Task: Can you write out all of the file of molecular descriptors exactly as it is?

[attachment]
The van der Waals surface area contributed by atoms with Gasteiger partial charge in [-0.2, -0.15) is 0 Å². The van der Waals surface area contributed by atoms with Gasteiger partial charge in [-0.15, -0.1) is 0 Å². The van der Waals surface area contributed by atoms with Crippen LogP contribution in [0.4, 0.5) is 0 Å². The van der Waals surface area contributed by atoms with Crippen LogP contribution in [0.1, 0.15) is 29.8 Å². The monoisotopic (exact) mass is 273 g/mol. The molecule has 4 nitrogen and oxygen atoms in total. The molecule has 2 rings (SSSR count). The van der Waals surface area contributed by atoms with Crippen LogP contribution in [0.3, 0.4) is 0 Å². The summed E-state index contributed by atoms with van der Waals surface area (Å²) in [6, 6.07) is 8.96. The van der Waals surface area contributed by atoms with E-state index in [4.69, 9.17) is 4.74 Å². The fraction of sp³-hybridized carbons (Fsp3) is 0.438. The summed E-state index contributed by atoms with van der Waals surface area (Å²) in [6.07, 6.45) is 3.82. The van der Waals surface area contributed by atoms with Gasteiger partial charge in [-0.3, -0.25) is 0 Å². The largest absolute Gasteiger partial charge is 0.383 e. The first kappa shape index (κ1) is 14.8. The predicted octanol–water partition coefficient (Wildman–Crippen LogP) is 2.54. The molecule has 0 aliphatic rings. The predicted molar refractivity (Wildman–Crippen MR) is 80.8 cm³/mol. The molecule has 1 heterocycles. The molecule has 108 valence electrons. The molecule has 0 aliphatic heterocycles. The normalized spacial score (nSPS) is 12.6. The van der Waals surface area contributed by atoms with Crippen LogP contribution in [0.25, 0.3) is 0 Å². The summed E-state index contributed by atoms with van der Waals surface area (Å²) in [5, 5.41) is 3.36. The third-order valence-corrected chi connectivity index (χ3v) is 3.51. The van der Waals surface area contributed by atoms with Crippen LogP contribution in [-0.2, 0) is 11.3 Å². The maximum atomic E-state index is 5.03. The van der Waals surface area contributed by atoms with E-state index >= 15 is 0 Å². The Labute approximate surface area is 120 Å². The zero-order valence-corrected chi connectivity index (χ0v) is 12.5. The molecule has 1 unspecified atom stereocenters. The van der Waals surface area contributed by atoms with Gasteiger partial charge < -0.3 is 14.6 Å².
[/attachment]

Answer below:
The van der Waals surface area contributed by atoms with Gasteiger partial charge in [-0.2, -0.15) is 0 Å². The van der Waals surface area contributed by atoms with Gasteiger partial charge in [-0.15, -0.1) is 0 Å². The van der Waals surface area contributed by atoms with Crippen LogP contribution in [0.4, 0.5) is 0 Å². The van der Waals surface area contributed by atoms with Crippen LogP contribution in [0.1, 0.15) is 29.8 Å². The monoisotopic (exact) mass is 273 g/mol. The molecule has 4 nitrogen and oxygen atoms in total. The molecule has 2 rings (SSSR count). The van der Waals surface area contributed by atoms with Crippen LogP contribution in [0.3, 0.4) is 0 Å². The summed E-state index contributed by atoms with van der Waals surface area (Å²) in [6, 6.07) is 8.96. The van der Waals surface area contributed by atoms with E-state index in [4.69, 9.17) is 4.74 Å². The fraction of sp³-hybridized carbons (Fsp3) is 0.438. The summed E-state index contributed by atoms with van der Waals surface area (Å²) in [6.07, 6.45) is 3.82. The van der Waals surface area contributed by atoms with Gasteiger partial charge in [-0.3, -0.25) is 0 Å². The largest absolute Gasteiger partial charge is 0.383 e. The first kappa shape index (κ1) is 14.8. The predicted octanol–water partition coefficient (Wildman–Crippen LogP) is 2.54. The molecule has 0 aliphatic rings. The predicted molar refractivity (Wildman–Crippen MR) is 80.8 cm³/mol. The molecule has 1 heterocycles. The molecule has 108 valence electrons. The molecule has 0 aliphatic heterocycles. The normalized spacial score (nSPS) is 12.6. The van der Waals surface area contributed by atoms with Crippen LogP contribution in [0.25, 0.3) is 0 Å². The summed E-state index contributed by atoms with van der Waals surface area (Å²) in [5, 5.41) is 3.36. The third-order valence-corrected chi connectivity index (χ3v) is 3.51. The van der Waals surface area contributed by atoms with Crippen LogP contribution in [-0.2, 0) is 11.3 Å². The maximum atomic E-state index is 5.03. The van der Waals surface area contributed by atoms with E-state index >= 15 is 0 Å². The Labute approximate surface area is 120 Å². The zero-order valence-corrected chi connectivity index (χ0v) is 12.5. The molecule has 1 unspecified atom stereocenters. The van der Waals surface area contributed by atoms with Gasteiger partial charge < -0.3 is 14.6 Å².